Don’t Even Think About Taking That Manager Job If You Can’t Do This
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Don’t Even Think About Taking That Manager Job If You Can’t Do This

You’ve been at your job a few years, contributing on a high level, getting noticed by executives, and receiving praise for your projects. Finally, the time has come: your boss wants to promote you to a manager position.

Break out the champagne! Post the celebratory selfie! Buy yourself that congratulatory treat!

Oh, and slip into an anxiety-fueled state of existential despair, because you likely have no idea what a manager is supposed to do. And nobody seems to be rushing to your side to guide you or fork over a handy-dandy first-time manager checklist.

This scenario plays out over and over again in workplaces. Employees are promoted to manage individuals or even entire teams, and expected to wing it, even though they don’t have any leadership experience.

There’s a grand irony to the fact that we usually get promoted as a reward for being good at executing in our jobs. And as part of that reward, we are expected to do less executing (what we just proved we were great at) and more of something else altogether (something we’ve never proven our skills in before). This ends up causing frustration for everybody involved. New managers feel self-doubt and flounder, employees being managed become frustrated and even leave, and the organization as a whole suffers.

Even more common: People who have no interest in or aptitude for management are frequently promoted to managers, because in the American workplace culture, management means advancement. The fact is thatthere should be more paths for those who do not wish to manage, and additional realization that management is an entire job in and of itself. This perception seems to be changing—large corporations like Google and Spotifyoffer non-manager career pathsfor advancement—but it’s happening slowly. So, before you embark on the journey to molding yourself into a better manager, ask yourself if it’s even a job you want.

If your answer is yes, seek out the help you need to do the job well—because it’s unlikely your employer will provide you with what you need on that front. Why, you ask? Why isn’t there more guidance out there? Why do companies fail so often at providing basic training to new managers?

“Many companies fail to provide training because the senior leaders in those organizations have never gotten any training themselves,” according to Melissa Nightingale, a leadership consultant and co-author of the book,How F*cked Up Is Your Management?: An uncomfortable conversation about modern leadership. “They hope that people will figure it out eventually. This does a major disservice to both first-time leaders and to the teams that they manage.”

Well, the cycle needs to stop somewhere. Managing people can be a rewarding and interesting experience instead of a frustrating and draining one, if only you have the correct tools and guidance at your disposal (and are confident that it’s the right job for you). Ahead, a checklist of the most important things that you, as a first-time manager, need to do right away. Ask yourself the five questions below, answer truthfully, and then consider the to-dos attached as your next steps. These aren’t easy to answer honestly—but then, nothing about leadership is going to be easy, so it’s a fair start.

Q: Are you (currently) lacking in management talent?

You may not have the makings of a good manager (yet!) If so, it’s important to acknowledge that, and more importantly, forgive yourself for it. Being bad at management does not mean you are a not a smart person, or that you are not successful at your work. It also doesn’t mean you’llneverbe a competent manager. It just means you need to invest in your own personal growth in those areas.

“Say it with me: No one comes out of the womb knowing how to manage,” says Nightingale. “All of us, from your boss on up to the CEO, have had to learn and refine as we go. We have this unhelpful notion that leadership or management skills are innate or fixed. These are skills. They can be taught. They can be learned. You can get better.”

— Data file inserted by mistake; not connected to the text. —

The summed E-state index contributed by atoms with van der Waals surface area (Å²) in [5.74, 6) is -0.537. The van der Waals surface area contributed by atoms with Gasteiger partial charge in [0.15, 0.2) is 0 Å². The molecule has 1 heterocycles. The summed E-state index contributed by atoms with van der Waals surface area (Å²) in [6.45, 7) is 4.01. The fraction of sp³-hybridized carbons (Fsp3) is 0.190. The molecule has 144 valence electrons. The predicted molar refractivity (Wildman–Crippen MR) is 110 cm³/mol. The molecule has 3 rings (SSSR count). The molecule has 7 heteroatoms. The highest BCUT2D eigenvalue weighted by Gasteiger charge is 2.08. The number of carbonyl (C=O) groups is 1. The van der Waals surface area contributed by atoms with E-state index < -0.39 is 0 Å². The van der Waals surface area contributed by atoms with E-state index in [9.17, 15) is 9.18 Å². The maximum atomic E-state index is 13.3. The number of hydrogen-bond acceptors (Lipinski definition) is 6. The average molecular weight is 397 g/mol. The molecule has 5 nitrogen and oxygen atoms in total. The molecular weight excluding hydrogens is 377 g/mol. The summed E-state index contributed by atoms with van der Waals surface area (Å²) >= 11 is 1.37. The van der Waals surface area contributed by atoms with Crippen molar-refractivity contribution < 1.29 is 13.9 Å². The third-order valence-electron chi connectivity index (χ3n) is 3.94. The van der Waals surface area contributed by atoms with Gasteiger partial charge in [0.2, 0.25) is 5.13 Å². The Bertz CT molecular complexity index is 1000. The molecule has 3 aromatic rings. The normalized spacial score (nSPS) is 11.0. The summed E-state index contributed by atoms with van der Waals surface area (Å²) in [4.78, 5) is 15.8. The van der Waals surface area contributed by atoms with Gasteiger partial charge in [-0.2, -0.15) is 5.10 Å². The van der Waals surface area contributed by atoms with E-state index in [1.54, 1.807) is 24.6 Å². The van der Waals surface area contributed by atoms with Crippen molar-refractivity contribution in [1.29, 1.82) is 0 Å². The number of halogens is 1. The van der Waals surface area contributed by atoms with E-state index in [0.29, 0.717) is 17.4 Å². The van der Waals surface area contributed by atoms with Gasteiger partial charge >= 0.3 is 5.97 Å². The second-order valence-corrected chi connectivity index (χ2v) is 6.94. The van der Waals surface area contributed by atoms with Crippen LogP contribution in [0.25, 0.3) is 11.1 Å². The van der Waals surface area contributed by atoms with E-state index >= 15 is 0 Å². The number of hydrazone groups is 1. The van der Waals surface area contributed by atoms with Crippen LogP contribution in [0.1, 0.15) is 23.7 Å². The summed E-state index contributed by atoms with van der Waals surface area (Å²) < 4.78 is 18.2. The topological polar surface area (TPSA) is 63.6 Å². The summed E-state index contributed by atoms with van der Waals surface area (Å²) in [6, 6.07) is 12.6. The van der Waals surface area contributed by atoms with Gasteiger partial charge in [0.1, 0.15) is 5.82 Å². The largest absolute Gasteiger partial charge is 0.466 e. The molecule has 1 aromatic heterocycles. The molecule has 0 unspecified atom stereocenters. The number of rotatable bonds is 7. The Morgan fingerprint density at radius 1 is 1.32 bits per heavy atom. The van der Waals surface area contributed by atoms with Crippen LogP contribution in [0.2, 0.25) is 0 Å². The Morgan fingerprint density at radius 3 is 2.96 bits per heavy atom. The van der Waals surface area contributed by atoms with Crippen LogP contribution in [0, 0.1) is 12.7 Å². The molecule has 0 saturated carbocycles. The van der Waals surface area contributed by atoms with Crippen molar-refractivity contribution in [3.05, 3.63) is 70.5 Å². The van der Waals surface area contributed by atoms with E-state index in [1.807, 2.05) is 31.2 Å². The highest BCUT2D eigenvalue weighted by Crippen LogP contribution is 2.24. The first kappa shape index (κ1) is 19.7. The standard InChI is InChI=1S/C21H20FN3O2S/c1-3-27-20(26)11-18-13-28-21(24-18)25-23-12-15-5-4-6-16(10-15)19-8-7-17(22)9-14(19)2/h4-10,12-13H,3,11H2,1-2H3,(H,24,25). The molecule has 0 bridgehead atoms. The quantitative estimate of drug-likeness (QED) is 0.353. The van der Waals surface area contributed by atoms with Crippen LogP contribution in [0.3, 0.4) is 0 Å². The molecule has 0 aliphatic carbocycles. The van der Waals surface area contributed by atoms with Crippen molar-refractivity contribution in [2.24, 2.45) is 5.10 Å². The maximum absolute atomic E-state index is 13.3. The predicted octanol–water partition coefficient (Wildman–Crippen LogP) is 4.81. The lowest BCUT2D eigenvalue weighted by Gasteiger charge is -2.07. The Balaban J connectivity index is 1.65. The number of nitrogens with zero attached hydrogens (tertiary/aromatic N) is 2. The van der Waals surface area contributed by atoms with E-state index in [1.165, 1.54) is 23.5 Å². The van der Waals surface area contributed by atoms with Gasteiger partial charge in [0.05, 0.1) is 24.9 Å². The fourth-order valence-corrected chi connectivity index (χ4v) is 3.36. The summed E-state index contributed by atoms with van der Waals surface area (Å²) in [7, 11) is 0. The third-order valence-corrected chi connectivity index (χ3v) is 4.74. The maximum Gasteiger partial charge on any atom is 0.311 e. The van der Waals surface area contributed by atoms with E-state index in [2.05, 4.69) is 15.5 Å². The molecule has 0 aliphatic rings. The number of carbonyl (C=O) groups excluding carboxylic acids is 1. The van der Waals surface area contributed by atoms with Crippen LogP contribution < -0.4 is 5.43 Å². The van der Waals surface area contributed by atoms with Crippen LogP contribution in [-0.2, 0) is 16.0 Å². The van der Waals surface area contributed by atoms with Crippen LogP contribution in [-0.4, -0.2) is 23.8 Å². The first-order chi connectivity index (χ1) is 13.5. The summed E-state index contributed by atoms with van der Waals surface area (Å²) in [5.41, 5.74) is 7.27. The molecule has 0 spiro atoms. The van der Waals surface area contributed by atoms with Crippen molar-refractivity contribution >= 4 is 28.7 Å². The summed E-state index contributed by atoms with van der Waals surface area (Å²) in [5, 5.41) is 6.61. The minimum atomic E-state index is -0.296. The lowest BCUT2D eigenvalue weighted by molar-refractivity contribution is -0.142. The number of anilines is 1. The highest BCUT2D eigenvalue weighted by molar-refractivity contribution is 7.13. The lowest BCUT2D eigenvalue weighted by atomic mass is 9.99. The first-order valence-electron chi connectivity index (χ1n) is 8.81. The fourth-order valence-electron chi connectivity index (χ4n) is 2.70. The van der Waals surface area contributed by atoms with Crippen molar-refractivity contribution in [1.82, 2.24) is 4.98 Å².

To do:

Takethis Harvard Business Review leadership style quizthat will point out your potential blind spots, where you could thrive as a manager, and where you might stumble. Keep the printout of those points at your desk, and refer to it when you need to course correct as you continue to grow in your management journey.

Q: How comfortable are you with conflict?

Experts agree: The trait that most often makes a weak or poor manager is the inability to have critical conversations and give your reports the feedback that they desperately want and need.

In order to be a successful manager, youwillhave to learn this skill. Even if you have a dream employee who does everything perfectly, you’ll eventually have to navigate potentially delicate topics like money, emotions, goals, and more.

To do:

Let’s practice. Where to start? One of the best things you can learn how to say is, “This may be an awkward conversation, but there is some feedback I would like to give you.” Setting the stage for a potentially awkward conversation is the best way to normalize the situation, and acknowledge the inherent difficulty of it all.

Another thing you can do is learn howyoudeal with conflict yourself. People often have a tendency towards shutting down, or getting flustered.This assessmentcan help you figure if you tend toward “silence” or “violence,” and give you guidance on how to handle yourself in tense situations while still getting your points across.

“One point I would be keen to make is that new managers need to embrace conflict as an inevitable, healthy part of interacting with their team andnotavoid it,” says Amy Gallo, the author of theHBR Guide to Dealing with Conflict and a contributing editor atHarvard Business Review. To get better this, Gallo suggests two approaches: make a study of somebody else, and do a Jedi mind trick on yourself.

“New managers can find a role model, someone who does a good job of being direct and honest and projecting calm when disagreements come up,” she advises. “Watch that person. What do they do? Try to emulate them. Of course, you need to be authentic, but trying out the skills you see someone else master is a good way to learn them yourself. You can also do a bit of a Jedi mind trick on yourself. A conflict-averse colleague of mine once told me that when conflicts come up she pretends she’s an actor who’s good at handling tense situations. This allows her to observe her behavior at a distance and make less emotional decisions.”